Young Boxer Should Think About His Brain Long Term


Posted on 16th March 2010 by Gordon Johnson in Uncategorized

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A local paper in Louisiana Monday profiled a brave, but it seems, also foolish, young gentleman from Grand Bois. The headline on the story is “Boxer Is Used To Overcoming The Odds.”

It should be called “Pressing Your Luck.” The piece is about 21-year-old Roland “Jay Paul” Molinere. He was hit by a jet ski at age 10, which fractured his skull. He was in a coma for three days.

After that accident, Molinere underwent years of physical and speech therapy so he could learn to walk and talk again. He came out of that challenging situation OK. But then what sport did he take up, after he got a second chance at life?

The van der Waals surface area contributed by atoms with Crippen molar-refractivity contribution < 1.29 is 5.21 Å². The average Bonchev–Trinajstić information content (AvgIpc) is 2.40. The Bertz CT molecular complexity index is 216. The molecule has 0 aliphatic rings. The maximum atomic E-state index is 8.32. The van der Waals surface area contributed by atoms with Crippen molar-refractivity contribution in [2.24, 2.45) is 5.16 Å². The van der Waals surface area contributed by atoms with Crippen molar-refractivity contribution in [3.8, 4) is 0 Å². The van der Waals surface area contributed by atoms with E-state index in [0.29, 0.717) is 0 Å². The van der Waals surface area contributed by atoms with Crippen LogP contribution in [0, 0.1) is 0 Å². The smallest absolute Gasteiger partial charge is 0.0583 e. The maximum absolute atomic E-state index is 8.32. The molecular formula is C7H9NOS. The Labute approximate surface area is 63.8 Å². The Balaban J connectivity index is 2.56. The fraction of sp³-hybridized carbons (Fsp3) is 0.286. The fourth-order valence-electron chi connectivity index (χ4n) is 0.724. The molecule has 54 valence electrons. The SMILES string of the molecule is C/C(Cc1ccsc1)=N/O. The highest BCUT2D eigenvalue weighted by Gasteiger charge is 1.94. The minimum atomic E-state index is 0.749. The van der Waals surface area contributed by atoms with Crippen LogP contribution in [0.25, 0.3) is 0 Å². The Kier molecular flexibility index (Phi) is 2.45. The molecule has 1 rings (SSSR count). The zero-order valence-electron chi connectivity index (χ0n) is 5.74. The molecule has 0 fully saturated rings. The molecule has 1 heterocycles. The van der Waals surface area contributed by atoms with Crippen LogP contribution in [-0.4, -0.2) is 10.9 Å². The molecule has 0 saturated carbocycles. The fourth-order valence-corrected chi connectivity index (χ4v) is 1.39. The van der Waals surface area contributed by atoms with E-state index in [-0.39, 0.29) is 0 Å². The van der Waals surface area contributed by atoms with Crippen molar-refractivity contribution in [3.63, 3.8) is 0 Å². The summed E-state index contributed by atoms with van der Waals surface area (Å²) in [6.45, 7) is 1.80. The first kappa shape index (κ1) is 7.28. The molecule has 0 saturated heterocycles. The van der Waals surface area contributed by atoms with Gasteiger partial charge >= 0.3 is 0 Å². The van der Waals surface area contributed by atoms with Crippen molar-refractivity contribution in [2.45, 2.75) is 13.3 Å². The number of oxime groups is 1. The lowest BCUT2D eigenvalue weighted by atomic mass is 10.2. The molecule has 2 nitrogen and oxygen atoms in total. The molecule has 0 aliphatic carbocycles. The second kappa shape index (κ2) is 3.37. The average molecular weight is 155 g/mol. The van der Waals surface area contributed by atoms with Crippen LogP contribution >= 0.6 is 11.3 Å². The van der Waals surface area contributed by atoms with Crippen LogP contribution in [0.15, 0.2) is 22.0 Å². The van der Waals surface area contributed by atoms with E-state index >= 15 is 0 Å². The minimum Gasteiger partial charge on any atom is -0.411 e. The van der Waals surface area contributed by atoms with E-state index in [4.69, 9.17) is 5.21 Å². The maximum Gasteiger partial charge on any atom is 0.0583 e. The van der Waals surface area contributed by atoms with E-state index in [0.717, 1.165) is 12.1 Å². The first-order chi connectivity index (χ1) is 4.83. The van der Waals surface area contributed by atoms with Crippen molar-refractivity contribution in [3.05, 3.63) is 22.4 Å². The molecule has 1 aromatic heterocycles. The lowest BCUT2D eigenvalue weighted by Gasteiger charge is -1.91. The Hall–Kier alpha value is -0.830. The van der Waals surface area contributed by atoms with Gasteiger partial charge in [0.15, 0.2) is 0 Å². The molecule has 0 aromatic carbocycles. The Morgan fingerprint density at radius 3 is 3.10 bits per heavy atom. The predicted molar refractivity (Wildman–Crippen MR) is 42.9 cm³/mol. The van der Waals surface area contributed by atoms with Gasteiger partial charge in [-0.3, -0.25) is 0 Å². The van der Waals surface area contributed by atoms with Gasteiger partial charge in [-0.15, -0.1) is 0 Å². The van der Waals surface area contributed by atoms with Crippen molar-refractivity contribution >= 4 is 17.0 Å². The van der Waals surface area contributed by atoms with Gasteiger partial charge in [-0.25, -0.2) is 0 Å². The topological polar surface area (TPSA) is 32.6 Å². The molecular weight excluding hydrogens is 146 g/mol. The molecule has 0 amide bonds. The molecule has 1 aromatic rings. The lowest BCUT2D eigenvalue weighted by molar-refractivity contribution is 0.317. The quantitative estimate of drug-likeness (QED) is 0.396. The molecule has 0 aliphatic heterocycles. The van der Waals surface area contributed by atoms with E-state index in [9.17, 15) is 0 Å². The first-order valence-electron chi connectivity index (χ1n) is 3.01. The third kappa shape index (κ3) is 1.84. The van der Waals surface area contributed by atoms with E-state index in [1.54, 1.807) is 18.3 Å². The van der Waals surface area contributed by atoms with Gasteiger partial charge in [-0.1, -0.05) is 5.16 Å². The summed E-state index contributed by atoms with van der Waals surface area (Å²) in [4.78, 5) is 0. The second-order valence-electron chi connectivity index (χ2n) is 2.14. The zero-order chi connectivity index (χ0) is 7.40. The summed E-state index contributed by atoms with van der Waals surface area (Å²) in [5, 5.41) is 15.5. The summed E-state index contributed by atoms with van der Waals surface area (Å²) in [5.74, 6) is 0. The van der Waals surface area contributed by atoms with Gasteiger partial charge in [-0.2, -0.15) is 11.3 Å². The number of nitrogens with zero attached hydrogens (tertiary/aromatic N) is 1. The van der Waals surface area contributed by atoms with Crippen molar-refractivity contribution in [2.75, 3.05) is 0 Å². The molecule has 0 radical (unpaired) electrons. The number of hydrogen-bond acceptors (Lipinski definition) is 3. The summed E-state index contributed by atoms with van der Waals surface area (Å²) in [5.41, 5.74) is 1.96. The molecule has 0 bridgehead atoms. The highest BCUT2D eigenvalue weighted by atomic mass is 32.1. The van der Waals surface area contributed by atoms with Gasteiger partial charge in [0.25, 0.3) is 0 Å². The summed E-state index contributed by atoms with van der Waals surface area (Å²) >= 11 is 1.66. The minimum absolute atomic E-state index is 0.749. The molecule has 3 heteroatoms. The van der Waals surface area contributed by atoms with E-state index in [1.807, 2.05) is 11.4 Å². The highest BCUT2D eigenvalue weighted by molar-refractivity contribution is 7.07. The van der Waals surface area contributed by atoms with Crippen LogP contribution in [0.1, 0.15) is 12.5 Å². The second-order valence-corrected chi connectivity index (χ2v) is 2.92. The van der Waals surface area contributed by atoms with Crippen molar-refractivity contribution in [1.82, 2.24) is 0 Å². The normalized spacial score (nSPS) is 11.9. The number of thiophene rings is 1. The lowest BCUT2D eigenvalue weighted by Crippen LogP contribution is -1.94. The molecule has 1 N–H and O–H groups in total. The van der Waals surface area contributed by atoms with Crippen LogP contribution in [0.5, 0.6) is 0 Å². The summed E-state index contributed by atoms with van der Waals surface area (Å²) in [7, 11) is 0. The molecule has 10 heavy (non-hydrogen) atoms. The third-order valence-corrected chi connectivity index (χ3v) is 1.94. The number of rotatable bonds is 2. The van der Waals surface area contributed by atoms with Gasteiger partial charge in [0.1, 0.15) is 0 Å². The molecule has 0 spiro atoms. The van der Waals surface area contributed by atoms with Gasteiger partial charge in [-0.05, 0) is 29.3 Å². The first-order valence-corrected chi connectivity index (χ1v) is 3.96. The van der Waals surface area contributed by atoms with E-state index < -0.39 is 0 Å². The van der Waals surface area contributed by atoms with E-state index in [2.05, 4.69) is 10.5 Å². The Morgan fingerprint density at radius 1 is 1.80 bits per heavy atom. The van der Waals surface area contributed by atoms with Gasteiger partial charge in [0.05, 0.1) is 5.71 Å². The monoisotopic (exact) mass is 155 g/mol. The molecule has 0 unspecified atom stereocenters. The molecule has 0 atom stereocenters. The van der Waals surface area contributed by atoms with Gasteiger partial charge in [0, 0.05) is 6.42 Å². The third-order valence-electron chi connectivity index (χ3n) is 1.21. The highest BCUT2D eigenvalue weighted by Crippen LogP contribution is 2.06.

High school football, another venue to get your block knocked off. Molinere played cornerback for South Terrebonne High School. After high school, he returned to a sport he “had loved” since he was only six years old, which was boxing.

Today, Molinere is the 2009 Louisiana Golden Gloves Division Champion, and he has other championships under his belt in his weight class, 152 pounds.

We’d be hard-pressed to think of any sport more likely to cause traumatic damage to your brain than boxing.

Molinere said his goal now is to box for the United States in the Olympics. We suggest that he find a passion he can indulge in that won’t put in brain at risk.

We talk on this blog about the miracles and tragedies.  This case is a misguided approach to turn a miracle into another tragedy.  The single biggest risk factor for a bad result from a head injury is a prior head injury.  Any severe brain injury, one that involves coma, has left significant microscopic damage throughout the brain.  A blow to this young man that might only stun someone else, could cause a catastrophic result.  How did any doctor give him medical clearance to fight?